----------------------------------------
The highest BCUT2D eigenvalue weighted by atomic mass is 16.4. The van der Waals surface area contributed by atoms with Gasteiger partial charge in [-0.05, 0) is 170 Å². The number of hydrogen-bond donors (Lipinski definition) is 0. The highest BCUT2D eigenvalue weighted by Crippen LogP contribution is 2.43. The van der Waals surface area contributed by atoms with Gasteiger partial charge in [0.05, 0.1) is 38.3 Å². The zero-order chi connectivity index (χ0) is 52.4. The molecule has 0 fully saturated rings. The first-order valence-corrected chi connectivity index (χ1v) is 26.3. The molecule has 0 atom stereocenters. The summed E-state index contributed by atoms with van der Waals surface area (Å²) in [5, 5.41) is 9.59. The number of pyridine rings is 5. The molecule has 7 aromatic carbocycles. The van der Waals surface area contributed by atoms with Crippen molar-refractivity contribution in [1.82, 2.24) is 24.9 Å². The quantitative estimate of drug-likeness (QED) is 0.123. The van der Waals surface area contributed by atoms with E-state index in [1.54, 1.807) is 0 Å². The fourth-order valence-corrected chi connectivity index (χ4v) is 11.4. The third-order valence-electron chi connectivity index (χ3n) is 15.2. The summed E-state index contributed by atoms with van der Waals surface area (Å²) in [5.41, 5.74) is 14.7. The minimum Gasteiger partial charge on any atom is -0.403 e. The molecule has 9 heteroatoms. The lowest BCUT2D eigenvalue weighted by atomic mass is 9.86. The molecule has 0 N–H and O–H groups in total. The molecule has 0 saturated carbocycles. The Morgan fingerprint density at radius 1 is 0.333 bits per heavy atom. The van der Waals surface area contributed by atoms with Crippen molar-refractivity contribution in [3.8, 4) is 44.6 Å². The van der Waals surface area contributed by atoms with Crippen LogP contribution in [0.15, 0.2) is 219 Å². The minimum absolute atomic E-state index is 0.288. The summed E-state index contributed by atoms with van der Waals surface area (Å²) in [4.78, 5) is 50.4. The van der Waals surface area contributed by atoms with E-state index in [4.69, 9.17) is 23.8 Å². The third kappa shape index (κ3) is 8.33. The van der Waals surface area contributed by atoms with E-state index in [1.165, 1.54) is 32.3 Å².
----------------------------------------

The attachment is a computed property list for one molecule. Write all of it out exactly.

The highest BCUT2D eigenvalue weighted by atomic mass is 16.4. The van der Waals surface area contributed by atoms with Gasteiger partial charge in [-0.05, 0) is 170 Å². The number of hydrogen-bond donors (Lipinski definition) is 0. The highest BCUT2D eigenvalue weighted by Crippen LogP contribution is 2.43. The van der Waals surface area contributed by atoms with Gasteiger partial charge in [0.05, 0.1) is 38.3 Å². The zero-order chi connectivity index (χ0) is 52.4. The molecule has 0 fully saturated rings. The first-order valence-corrected chi connectivity index (χ1v) is 26.3. The molecule has 0 atom stereocenters. The summed E-state index contributed by atoms with van der Waals surface area (Å²) in [5, 5.41) is 9.59. The number of pyridine rings is 5. The molecule has 7 aromatic carbocycles. The van der Waals surface area contributed by atoms with Crippen molar-refractivity contribution in [1.82, 2.24) is 24.9 Å². The quantitative estimate of drug-likeness (QED) is 0.123. The van der Waals surface area contributed by atoms with E-state index in [1.54, 1.807) is 0 Å². The fourth-order valence-corrected chi connectivity index (χ4v) is 11.4. The third-order valence-electron chi connectivity index (χ3n) is 15.2. The summed E-state index contributed by atoms with van der Waals surface area (Å²) in [5.41, 5.74) is 14.7. The minimum Gasteiger partial charge on any atom is -0.403 e. The molecule has 9 heteroatoms. The lowest BCUT2D eigenvalue weighted by atomic mass is 9.86. The molecule has 0 N–H and O–H groups in total. The molecule has 0 saturated carbocycles. The Morgan fingerprint density at radius 1 is 0.333 bits per heavy atom. The van der Waals surface area contributed by atoms with Crippen molar-refractivity contribution in [3.8, 4) is 44.6 Å². The van der Waals surface area contributed by atoms with Crippen LogP contribution in [0.15, 0.2) is 219 Å². The minimum absolute atomic E-state index is 0.288. The summed E-state index contributed by atoms with van der Waals surface area (Å²) in [4.78, 5) is 50.4. The van der Waals surface area contributed by atoms with E-state index in [4.69, 9.17) is 23.8 Å². The third kappa shape index (κ3) is 8.33. The van der Waals surface area contributed by atoms with E-state index in [1.165, 1.54) is 32.3 Å².